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Video: HIV Vaccine Trials To Begin In November
HIV vaccine trials to begin in November
Several groups of scientists have already attempted to create a vaccine against HIV.
Photo: Guardianlv.com /
The HIV vaccine trial, which will start in South Africa in November and will last for three years, will involve 5,400 people. The incidence in South Africa is very high - in 2014, about 2.4 million people were infected with the virus. Taking antiretroviral drugs helps patients keep the virus under control, but such drugs are not available to everyone, which is why HIV infection can lead to AIDS and death.
Various groups of scientists have attempted to create an HIV vaccine. Researchers from Thailand demonstrated in 2009 that vaccination is indeed possible, although in their studies it was only 31% effective. Since then, the vaccine has been modified and is now being tested in South Africa. Now the vaccine contains unique fragments characteristic of viruses widespread in Africa - all this has made it more effective, the developers hope.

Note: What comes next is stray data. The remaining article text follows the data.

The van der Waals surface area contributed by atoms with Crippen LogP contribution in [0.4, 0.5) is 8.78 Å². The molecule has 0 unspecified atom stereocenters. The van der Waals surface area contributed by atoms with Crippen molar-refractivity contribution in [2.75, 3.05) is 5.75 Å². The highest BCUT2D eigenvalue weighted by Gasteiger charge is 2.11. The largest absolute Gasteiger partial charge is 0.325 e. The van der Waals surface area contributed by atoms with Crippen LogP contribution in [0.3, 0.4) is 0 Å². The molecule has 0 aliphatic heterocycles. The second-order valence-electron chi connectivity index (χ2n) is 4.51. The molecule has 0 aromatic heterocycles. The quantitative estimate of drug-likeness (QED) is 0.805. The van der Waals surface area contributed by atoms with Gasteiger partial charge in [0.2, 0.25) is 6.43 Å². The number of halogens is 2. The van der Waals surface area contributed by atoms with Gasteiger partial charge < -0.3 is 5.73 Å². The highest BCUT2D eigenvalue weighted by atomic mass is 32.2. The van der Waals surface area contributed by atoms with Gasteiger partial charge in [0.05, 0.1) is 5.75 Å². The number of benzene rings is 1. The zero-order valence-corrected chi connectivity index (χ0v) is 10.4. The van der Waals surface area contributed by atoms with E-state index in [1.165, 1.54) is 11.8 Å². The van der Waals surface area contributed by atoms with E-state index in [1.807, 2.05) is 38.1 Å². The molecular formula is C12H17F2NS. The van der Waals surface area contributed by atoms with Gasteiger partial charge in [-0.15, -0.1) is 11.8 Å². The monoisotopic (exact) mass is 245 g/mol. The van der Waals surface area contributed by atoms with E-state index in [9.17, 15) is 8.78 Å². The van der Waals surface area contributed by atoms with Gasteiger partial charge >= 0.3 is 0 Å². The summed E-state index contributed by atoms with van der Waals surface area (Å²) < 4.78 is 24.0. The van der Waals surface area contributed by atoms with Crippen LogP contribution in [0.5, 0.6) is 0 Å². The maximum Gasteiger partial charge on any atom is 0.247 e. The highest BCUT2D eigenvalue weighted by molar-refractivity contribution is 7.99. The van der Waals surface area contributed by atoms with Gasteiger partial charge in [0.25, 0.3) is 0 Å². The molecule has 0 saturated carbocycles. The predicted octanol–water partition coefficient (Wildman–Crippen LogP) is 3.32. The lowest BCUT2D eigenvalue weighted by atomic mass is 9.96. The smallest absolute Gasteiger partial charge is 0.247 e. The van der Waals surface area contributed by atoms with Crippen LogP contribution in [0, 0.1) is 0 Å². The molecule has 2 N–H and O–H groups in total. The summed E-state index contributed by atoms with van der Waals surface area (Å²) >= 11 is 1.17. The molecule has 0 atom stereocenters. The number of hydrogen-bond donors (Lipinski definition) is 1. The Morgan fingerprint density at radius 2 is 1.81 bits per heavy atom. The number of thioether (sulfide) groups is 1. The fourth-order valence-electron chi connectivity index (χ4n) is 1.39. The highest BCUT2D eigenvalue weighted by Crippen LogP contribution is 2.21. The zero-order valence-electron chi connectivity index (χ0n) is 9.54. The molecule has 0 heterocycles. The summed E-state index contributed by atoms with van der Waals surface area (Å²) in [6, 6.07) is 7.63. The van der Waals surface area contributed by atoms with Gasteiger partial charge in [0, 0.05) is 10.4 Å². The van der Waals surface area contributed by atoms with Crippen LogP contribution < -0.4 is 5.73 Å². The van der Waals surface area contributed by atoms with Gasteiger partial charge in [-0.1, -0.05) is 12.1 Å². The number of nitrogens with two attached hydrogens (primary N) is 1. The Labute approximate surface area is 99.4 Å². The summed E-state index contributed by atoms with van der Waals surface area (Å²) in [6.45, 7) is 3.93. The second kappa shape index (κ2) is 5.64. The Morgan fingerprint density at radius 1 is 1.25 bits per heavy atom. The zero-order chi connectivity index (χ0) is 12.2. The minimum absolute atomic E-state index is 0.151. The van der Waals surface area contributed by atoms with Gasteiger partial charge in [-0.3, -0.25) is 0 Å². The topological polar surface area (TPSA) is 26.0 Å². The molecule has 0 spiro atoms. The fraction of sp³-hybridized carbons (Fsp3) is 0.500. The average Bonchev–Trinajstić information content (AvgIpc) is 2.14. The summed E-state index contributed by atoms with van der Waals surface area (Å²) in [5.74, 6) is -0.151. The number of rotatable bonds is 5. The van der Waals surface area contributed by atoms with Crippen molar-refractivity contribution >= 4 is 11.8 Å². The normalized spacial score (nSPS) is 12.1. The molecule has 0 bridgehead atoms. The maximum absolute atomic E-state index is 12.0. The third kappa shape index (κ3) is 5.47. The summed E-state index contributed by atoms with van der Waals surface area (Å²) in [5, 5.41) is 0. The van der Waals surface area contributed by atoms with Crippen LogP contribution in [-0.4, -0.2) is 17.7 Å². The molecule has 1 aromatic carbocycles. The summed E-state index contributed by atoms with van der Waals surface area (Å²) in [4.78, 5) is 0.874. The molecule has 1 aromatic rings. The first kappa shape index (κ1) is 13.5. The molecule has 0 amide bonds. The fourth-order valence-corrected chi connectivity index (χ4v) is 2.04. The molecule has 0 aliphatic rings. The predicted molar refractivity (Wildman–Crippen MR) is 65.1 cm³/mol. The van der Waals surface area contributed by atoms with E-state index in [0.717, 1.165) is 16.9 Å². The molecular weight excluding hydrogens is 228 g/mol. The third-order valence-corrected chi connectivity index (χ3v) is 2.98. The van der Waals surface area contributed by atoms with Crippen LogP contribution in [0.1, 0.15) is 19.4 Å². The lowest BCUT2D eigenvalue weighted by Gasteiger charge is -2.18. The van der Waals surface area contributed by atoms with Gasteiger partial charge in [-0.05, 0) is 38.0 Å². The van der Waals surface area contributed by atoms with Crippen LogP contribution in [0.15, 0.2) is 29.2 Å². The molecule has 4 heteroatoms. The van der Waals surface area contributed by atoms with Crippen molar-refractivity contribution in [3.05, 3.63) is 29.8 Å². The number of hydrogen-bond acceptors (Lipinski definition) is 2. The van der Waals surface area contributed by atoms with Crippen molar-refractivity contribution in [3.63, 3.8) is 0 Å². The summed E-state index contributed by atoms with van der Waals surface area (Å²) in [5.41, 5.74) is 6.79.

In addition, pre-exposure prophylaxis is also becoming more advanced. Drugs for such prophylaxis are prescribed to people at high risk. Their reception can significantly reduce the likelihood of infection. So, for people whose sexual partner is infected with HIV, the risk of infection is practically reduced to zero. Another effective remedy is a vaginal ring that protects against HIV. It contains dapivirin and has already been tested in four African countries. Its use has reduced the likelihood of contracting HIV by almost a third.
Source: New Hope For Patients With HIV? First Drug To Protect Against The Virus Goes To Clinical Trial In South Africa
Treatment for HIV, the virus that causes AIDs, is more effective than we could have imagined, but it's not enough - we need to find a way to stop the virus in its tracks, and ensure that no one else gets infected. This November, researchers will begin a large-scale trial on a vaccine they believe is capable of doing just that.